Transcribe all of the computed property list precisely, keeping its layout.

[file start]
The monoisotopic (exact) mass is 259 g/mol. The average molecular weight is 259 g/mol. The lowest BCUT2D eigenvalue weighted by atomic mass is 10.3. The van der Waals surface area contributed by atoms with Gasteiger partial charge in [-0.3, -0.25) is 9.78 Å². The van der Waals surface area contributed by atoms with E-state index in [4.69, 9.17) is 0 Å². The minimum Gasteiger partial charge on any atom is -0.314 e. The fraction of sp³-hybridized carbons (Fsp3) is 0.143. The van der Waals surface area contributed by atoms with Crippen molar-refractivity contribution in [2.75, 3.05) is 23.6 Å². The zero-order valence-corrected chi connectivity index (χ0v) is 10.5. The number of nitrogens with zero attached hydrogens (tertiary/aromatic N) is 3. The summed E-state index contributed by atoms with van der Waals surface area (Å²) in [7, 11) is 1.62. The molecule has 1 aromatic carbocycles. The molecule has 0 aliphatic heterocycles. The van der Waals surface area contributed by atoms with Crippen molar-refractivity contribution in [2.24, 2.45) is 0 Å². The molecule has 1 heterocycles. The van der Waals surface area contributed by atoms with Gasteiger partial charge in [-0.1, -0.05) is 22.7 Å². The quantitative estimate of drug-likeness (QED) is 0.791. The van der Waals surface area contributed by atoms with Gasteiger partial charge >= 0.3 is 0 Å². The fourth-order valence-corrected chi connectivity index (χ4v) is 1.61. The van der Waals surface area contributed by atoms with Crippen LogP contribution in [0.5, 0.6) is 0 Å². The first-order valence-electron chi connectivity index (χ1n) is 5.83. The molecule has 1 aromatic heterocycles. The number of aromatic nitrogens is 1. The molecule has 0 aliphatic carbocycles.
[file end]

The monoisotopic (exact) mass is 259 g/mol. The average molecular weight is 259 g/mol. The lowest BCUT2D eigenvalue weighted by atomic mass is 10.3. The van der Waals surface area contributed by atoms with Gasteiger partial charge in [-0.3, -0.25) is 9.78 Å². The van der Waals surface area contributed by atoms with E-state index in [4.69, 9.17) is 0 Å². The minimum Gasteiger partial charge on any atom is -0.314 e. The fraction of sp³-hybridized carbons (Fsp3) is 0.143. The van der Waals surface area contributed by atoms with Crippen molar-refractivity contribution in [2.75, 3.05) is 23.6 Å². The zero-order valence-corrected chi connectivity index (χ0v) is 10.5. The number of nitrogens with zero attached hydrogens (tertiary/aromatic N) is 3. The summed E-state index contributed by atoms with van der Waals surface area (Å²) in [7, 11) is 1.62. The molecule has 1 aromatic carbocycles. The molecule has 0 aliphatic heterocycles. The van der Waals surface area contributed by atoms with Crippen molar-refractivity contribution in [2.24, 2.45) is 0 Å². The molecule has 1 heterocycles. The van der Waals surface area contributed by atoms with Gasteiger partial charge in [-0.1, -0.05) is 22.7 Å². The quantitative estimate of drug-likeness (QED) is 0.791. The van der Waals surface area contributed by atoms with Gasteiger partial charge >= 0.3 is 0 Å². The fourth-order valence-corrected chi connectivity index (χ4v) is 1.61. The van der Waals surface area contributed by atoms with Crippen LogP contribution in [0.5, 0.6) is 0 Å². The first-order valence-electron chi connectivity index (χ1n) is 5.83. The molecule has 1 aromatic heterocycles. The number of aromatic nitrogens is 1. The molecule has 0 aliphatic carbocycles.